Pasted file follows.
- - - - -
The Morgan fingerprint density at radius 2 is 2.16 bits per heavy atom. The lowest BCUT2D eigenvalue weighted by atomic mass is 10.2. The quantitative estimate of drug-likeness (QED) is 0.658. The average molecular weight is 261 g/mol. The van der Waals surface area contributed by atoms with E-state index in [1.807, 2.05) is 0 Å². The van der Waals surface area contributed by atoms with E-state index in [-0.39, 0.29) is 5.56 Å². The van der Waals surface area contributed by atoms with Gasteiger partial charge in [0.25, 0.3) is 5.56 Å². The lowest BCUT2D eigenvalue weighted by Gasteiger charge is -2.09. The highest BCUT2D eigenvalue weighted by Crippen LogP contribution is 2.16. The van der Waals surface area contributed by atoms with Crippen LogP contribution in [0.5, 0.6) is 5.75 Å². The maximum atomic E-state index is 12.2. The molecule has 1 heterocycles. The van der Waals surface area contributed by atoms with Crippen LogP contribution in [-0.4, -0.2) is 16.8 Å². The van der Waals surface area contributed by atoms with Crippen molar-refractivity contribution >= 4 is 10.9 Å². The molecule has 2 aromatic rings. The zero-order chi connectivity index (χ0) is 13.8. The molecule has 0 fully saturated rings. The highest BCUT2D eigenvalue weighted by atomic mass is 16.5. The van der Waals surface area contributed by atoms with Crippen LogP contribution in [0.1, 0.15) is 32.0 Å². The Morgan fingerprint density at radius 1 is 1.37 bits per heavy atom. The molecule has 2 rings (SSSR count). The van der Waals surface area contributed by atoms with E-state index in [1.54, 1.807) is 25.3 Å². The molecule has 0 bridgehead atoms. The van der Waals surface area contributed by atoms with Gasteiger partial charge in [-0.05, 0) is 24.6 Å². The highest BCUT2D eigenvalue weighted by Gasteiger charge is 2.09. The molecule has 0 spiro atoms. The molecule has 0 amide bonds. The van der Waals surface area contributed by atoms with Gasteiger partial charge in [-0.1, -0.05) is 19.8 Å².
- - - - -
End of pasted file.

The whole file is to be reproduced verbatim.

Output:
The Morgan fingerprint density at radius 2 is 2.16 bits per heavy atom. The lowest BCUT2D eigenvalue weighted by atomic mass is 10.2. The quantitative estimate of drug-likeness (QED) is 0.658. The average molecular weight is 261 g/mol. The van der Waals surface area contributed by atoms with E-state index in [1.807, 2.05) is 0 Å². The van der Waals surface area contributed by atoms with E-state index in [-0.39, 0.29) is 5.56 Å². The van der Waals surface area contributed by atoms with Gasteiger partial charge in [0.25, 0.3) is 5.56 Å². The lowest BCUT2D eigenvalue weighted by Gasteiger charge is -2.09. The highest BCUT2D eigenvalue weighted by Crippen LogP contribution is 2.16. The van der Waals surface area contributed by atoms with Crippen LogP contribution in [0.5, 0.6) is 5.75 Å². The maximum atomic E-state index is 12.2. The molecule has 1 heterocycles. The van der Waals surface area contributed by atoms with Crippen LogP contribution in [-0.4, -0.2) is 16.8 Å². The van der Waals surface area contributed by atoms with Crippen molar-refractivity contribution >= 4 is 10.9 Å². The molecule has 2 aromatic rings. The zero-order chi connectivity index (χ0) is 13.8. The molecule has 0 fully saturated rings. The highest BCUT2D eigenvalue weighted by atomic mass is 16.5. The van der Waals surface area contributed by atoms with Crippen LogP contribution in [0.1, 0.15) is 32.0 Å². The Morgan fingerprint density at radius 1 is 1.37 bits per heavy atom. The molecule has 2 rings (SSSR count). The van der Waals surface area contributed by atoms with E-state index in [1.54, 1.807) is 25.3 Å². The molecule has 0 bridgehead atoms. The van der Waals surface area contributed by atoms with Gasteiger partial charge in [-0.05, 0) is 24.6 Å². The highest BCUT2D eigenvalue weighted by Gasteiger charge is 2.09. The molecule has 0 spiro atoms. The molecule has 0 amide bonds. The van der Waals surface area contributed by atoms with Gasteiger partial charge in [-0.1, -0.05) is 19.8 Å².